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The Long Road Ahead

Pedal to the metal, 80 90 miles per hour on seamlessly paved road winding around lush green mountains where the fog forms a quickly lifting halo around the base, and this is how we make our way through Mexico, one spectacular moving portrait at a time passing by your window. Brad’s got the “80s part II” playlist on and I’ve got 30% on my laptop battery left so I type furiously.

There are things that definitely work in this country and one of them is the toll roads which are quite pricey through some segments like the dip into Puebla from Cordoba ($9). But I’d rather have institutionalized extortion then random extortion when it comes to dealing with the public roads in Mexico which have craters the size of cars through cities like Tuxtepec.
As we get on Puente Chiapas crossing from the State of Chiapas into the State of Veracruz we pass Selva del Ocote, a Edenesque biosphere area, on the right and it’s hard for me not to compare this to our poor bridge-making in Guatemala – we’ve had more than twenty bridges damaged or in a state of despair and collapse since Agatha and other tropical storms.
It’s unfair to compare bridge engineering during times of crisis, but isn’t that the best measure of how well things are built, if they they withstand under pressure? One year of living in Guatemala has shown me that the growth of functional cities, the building and maintenance of roads that connect them is integral to development and to creating economic and educational opportunities to people.

I will stop hating on Guatemala because I find myself feeling angry about the recent study from the U.S. State Department about how 40% of Guatemala is controlled by criminals and the country is hurting from it in every way. I trust that the next 3,000 miles will serve as a safety valve, emptying me of my dissatisfaction with Guatemala’s lack of infrastructure and crime out of my system so I can continue to focus on solutions y no problemas. Brad changes the music to the Animals and “We Gotta Get Out of this Place” resonates with me.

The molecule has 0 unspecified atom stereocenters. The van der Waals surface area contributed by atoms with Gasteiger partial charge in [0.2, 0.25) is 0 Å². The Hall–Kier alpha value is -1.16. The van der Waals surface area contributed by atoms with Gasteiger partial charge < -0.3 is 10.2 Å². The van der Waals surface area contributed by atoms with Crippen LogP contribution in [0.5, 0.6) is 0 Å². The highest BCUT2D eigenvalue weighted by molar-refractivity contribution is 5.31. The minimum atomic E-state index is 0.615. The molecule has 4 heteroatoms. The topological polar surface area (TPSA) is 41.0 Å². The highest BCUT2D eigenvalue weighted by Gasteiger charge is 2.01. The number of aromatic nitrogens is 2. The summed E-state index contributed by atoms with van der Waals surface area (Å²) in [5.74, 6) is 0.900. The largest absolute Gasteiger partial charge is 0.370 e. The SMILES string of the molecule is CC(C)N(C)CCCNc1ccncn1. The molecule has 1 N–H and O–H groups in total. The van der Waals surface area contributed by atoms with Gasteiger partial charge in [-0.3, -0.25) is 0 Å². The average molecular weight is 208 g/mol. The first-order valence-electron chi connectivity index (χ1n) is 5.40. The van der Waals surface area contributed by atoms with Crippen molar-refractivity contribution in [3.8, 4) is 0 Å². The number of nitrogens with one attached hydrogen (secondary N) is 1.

The sun has peaked out from the low rain clouds and we continue to pass areas under construction or recovering from derrumbes from this season’s storms. Dozens of caterpillar trucks and tractors pile away dirt and rubble and a few times we are a total standstill where we sit watching giant dragonflies zoom past the windshield. We started out with a 534 mile drive ahead of us and we are quickly making it up towards California, which seems still so far away in our psyche. The changing landscape will help us adjust to the change and what’s ahead of us the next few months.

2 thoughts on “The Long Road Ahead

  1. Andrew Larason says:

    This post stirred me to the point of wanting to take a drive. Not sure where, but I want to hit the road. I gotta get out of this place. Hopefully I won’t run into any $9 tolls.

  2. Nic Wirtz says:

    As far as I know it wasn’t the State Department that said 40% of Guate was under narco control but a think tank linked to the State Department.

    It’s been fascinating reading your struggle between sadness and anger at what Guate is. The thing is it won’t change any time soon, it’s not set up to.

    As you can see we’ve kept things interesting in your absence! Next year being an election year it’s going to be newsy but dangerous. A small survey of local expats we know indicated two-three to be considering leaving before things got too hairy.

    If you pass by Antigua on your return coffee at Fernando’s? We might even get round to the sinkhole story.

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